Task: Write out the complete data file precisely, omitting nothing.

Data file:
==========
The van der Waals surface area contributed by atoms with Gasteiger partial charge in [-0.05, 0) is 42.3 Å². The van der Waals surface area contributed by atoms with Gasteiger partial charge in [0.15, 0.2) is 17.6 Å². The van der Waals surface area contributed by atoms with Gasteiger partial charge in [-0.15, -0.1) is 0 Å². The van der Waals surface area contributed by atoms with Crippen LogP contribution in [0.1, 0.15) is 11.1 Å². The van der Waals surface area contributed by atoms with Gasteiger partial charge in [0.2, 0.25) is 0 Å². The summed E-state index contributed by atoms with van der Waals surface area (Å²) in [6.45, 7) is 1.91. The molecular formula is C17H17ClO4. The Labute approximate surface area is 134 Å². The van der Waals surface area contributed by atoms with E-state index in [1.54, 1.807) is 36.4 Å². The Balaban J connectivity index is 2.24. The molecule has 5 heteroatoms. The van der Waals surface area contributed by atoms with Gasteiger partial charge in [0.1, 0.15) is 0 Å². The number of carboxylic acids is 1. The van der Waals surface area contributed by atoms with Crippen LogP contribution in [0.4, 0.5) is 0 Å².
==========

The van der Waals surface area contributed by atoms with Gasteiger partial charge in [-0.05, 0) is 42.3 Å². The van der Waals surface area contributed by atoms with Gasteiger partial charge in [0.15, 0.2) is 17.6 Å². The van der Waals surface area contributed by atoms with Gasteiger partial charge in [-0.15, -0.1) is 0 Å². The van der Waals surface area contributed by atoms with Crippen LogP contribution in [0.1, 0.15) is 11.1 Å². The van der Waals surface area contributed by atoms with Gasteiger partial charge in [0.2, 0.25) is 0 Å². The summed E-state index contributed by atoms with van der Waals surface area (Å²) in [6.45, 7) is 1.91. The molecular formula is C17H17ClO4. The Labute approximate surface area is 134 Å². The van der Waals surface area contributed by atoms with E-state index in [1.54, 1.807) is 36.4 Å². The Balaban J connectivity index is 2.24. The molecule has 5 heteroatoms. The van der Waals surface area contributed by atoms with Gasteiger partial charge in [0.1, 0.15) is 0 Å². The number of carboxylic acids is 1. The van der Waals surface area contributed by atoms with Crippen LogP contribution in [0.4, 0.5) is 0 Å².